Mexican ATC Tried To Kill Me (Again)

Santiago picked me up at about 9 to give me a ride to the airport. He’s a cool guy. Has lived in US, Mexico and France, trilingual. Flew ultralights for decades and finally got a private pilot license just recently and is a partner in a 182. He’s done tons of flying in Mexico, including a lot of cross country trips in ultralights, and we’ve been talking about destinations we might check out.

Got to the airport and finally met the owner of the hangar I’ve been keeping my plane in. Nice young guy named Abraham. He runs a spray operation and owns a couple grass strips near Puerto Vallarta that he says we can use anytime. That could be an interesting option!

The planmaps was three legs. First, Celaya to Saltillo. In Saltillo clear customs and get a final load of cheap fuel ($3.60 a gallon, about $1.50 a gallon cheaper than the US average). Then stop briefly in Laredo, TX to clear customs into the US. Finally, Austin, TX for a couple nights of visiting and music.

The weather gods smiled on me this trip with hundreds of miles of the best tail winds I’ve ever flown with. The Maule is about a 120kt aircraft. You might be able to go a little faster at full blast, but in a comfortable cruise that’s a good compromise to keep from burning fuel for no good reason. At higher altitudes you can’t get enough oxygen to go any faster anyway. From Celaya to Saltillo I had a few times where my ground speed was over 170kts, so a tailwind in excess of 50kts. Makes the flight a lot shorter for sure!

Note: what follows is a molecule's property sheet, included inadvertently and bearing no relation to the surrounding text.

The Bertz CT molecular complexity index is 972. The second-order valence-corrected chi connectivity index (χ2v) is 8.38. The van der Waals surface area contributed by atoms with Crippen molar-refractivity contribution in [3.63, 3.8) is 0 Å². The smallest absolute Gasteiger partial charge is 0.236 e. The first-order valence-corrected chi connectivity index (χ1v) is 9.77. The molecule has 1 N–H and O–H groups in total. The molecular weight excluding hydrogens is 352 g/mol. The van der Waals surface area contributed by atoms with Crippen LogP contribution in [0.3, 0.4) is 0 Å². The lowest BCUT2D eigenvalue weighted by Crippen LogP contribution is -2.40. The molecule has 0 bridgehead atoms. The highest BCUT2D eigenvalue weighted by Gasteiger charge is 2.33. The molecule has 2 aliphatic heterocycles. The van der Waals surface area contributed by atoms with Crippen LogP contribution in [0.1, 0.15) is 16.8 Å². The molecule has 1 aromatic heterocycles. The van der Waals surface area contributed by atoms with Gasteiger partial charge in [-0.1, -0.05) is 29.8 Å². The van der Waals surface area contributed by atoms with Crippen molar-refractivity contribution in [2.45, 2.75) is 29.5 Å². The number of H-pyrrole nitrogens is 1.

Arriving in Saltillo, COA the control tower told me that winds were calm. I found this surprising given the winds aloft. I’ve also learned over the years not to trust ATC in Mexico when they give you a wind reading. I don’t know if the official placement for the wind gauge is in the tower or the equipment breaks and no one notices, but people flying in Mexico should be advised to never trust the wind information given by the tower. Look for wind socks, smoke, flags or anything else you can think of for wind information, just don’t trust ATC. The actual winds were 12G18.

Having survived another attempt by Mexican ATC to kill me, I departed for Laredo. Strong tail winds continued and I arrived nearly 30 minutes ahead of schedule, a shocking if not completely unprecedented occurrence in general aviation. I’ve complained about US Customs in the past. Least importantly they just always seem to be an odd combination of really, really bored and really, really full of themselves. Just unpleasant to interact with. More importantly, they have lost my paperwork then threatened me with a $5,000 fine. They have lost my amended arrival times and greeted me as I walked into the building with “It’s about time, I was just about the shred your paperwork”.

Given my previous complaints, I feel compelled to share my latest experience. The guys at Laredo this trip (notably, the location where I was threatened with a fine some time back) were fabulous. One came out on the ramp and explained the process to me courteously and quickly, the man at the desk was equally quick and pleasant. The entire thing was done in 10 minutes and everyone was very helpful.